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Wednesday Letters: Shame all around in McDonald case

Shame on Anita Alvarez. Consistently doesn’t press charges until public pressure forces her to do so.
Shame on Rahm Emanuel for doing a total reversal once the court-ordered release of the the dash cam video.
Shame on the Chicago Police Department for being so slow in its investigation.

At this time, it appears a Chicago police officer made a very bad decision based on his fears. Yes, Laquan McDonald was breaking the law, but he did not deserve to die.

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At a time when when the image of all police officers is at an all-time low, the thing needed the most being open and honest. When these cover-ups continue to occur the image of all police officers and police departments are tarnished. If you want to gain the trust of the people they serve, you must first prove you deserve that trust.

Art Carpenter, Clearing

Overcharging?

According to the local news, the officer involved in the Laquan McDonald case was indicted for murder. The timing is very interesting. The same week the dash cam video is released, Cook County State’s Attorney Anita Alvarez charges the officer?

Charging the officer with murder would have nothing to do with her running for re-election would it? The district attorney in Baltimore overcharged six officers to stop the rioting. Is Anita Alvarez overcharging this officer to prevent a riot?

Richard Barber, Mount Greenwood

A political job

What kind of job do you get for $15,000? The expected yearly salary would be at least $150,000. For that 10 percent, you get an executive position that will entitle you to seek recovery of your initial costs from subordinates or clients. Knowledge of the functions of the office you are seeking is not required, but what is required is political loyalty. After proving your loyalty by devoting at least one day a week to the party you may reach the high exalted position of Phantom Payroller just stopping in your office to pick up your check and purchase tickets to party golf outings or campaign events.
John Culloton, Norwood Park

Excessive taxes

On  Nov. 18, the Cook County Board passed its Fiscal Year 2016 budget, which included four new taxes: 1) A hotel tax, 2) An ammunition tax, 3) An e-cigarette and e-liquid tax, and 4) a ticket re-sellers tax. The new taxes place a greater financial burden on the businesses of these four industries and Cook County taxpayers.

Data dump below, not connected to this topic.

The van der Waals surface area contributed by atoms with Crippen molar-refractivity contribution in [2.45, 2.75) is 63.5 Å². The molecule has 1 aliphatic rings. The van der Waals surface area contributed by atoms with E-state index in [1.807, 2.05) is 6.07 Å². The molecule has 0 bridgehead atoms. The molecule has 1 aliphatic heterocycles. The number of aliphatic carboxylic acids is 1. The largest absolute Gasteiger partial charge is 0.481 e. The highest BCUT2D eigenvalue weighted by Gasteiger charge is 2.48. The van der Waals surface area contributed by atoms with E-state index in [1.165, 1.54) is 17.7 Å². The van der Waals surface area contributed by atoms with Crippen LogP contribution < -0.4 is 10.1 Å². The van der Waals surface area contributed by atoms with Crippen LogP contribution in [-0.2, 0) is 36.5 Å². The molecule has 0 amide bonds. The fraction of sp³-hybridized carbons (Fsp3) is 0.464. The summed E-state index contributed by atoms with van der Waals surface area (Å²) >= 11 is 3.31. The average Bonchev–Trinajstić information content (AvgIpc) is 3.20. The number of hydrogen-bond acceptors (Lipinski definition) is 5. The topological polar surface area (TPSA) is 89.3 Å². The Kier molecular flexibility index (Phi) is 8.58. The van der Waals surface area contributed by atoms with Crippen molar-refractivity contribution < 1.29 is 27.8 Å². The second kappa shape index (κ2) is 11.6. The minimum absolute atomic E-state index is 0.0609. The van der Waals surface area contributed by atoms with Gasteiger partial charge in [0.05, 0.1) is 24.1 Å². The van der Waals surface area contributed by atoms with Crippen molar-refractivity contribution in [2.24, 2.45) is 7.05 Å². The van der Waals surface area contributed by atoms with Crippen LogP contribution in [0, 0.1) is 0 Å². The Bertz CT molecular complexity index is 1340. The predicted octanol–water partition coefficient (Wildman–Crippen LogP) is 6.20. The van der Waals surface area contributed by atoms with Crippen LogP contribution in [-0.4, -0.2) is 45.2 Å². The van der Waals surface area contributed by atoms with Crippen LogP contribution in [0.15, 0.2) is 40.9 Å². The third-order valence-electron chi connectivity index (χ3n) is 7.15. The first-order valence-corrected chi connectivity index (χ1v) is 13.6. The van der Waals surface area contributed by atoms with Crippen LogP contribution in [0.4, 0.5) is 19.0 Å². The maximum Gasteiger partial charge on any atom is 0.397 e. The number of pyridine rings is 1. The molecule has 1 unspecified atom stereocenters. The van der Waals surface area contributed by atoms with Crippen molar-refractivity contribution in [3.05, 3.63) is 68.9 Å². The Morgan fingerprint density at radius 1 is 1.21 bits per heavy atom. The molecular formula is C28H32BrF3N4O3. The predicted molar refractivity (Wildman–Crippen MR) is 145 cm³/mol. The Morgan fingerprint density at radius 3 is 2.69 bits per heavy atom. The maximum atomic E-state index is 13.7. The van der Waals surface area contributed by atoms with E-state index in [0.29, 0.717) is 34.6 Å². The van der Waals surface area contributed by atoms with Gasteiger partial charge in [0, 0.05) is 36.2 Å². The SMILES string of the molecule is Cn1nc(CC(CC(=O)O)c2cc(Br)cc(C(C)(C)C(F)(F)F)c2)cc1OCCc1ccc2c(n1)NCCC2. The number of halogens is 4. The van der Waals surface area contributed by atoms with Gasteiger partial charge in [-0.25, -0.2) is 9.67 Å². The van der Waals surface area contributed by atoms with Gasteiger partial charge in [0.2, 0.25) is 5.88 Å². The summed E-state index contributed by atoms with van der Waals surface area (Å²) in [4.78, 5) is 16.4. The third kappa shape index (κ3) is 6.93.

I voted “No” on all four tax proposals as well as the budget because I fundamentally disagree with the continuous creation of new taxes, which I believe will negatively impact our local economy and taxpayers. As a small business owner, I know first-hand the taxation pressures placed upon businesses in Cook County and the negative impact it can have on residents.

Moreover, these new taxes will have a direct impact on the suburban 17th District in particular as the district shares nearly 40 miles of border with DuPage and Will counties. These new taxes are on top of the 1 percent sales tax increase passed just four months ago. We know from experience that these new taxes will put businesses in the 17th District at an economic disadvantage against neighboring businesses just a short drive across the county line.

Raising taxes can no longer be the primary remedy to addressing fiscal matters because creating new revenue streams inevitably leads to new spending. Our path to fiscal stability needs to be built squarely around strong fiscal reform policies across all areas of Cook County government along with fostering a positive economic environment where businesses can thrive.

I look forward to working with my County Board colleagues and President Toni Preckwinkle’s administration to create new and innovative reforms and establish more quantifiable measures to continue to move Cook County government in the right fiscal direction.

Sean M. Morrison, Cook County commissioner, 17th District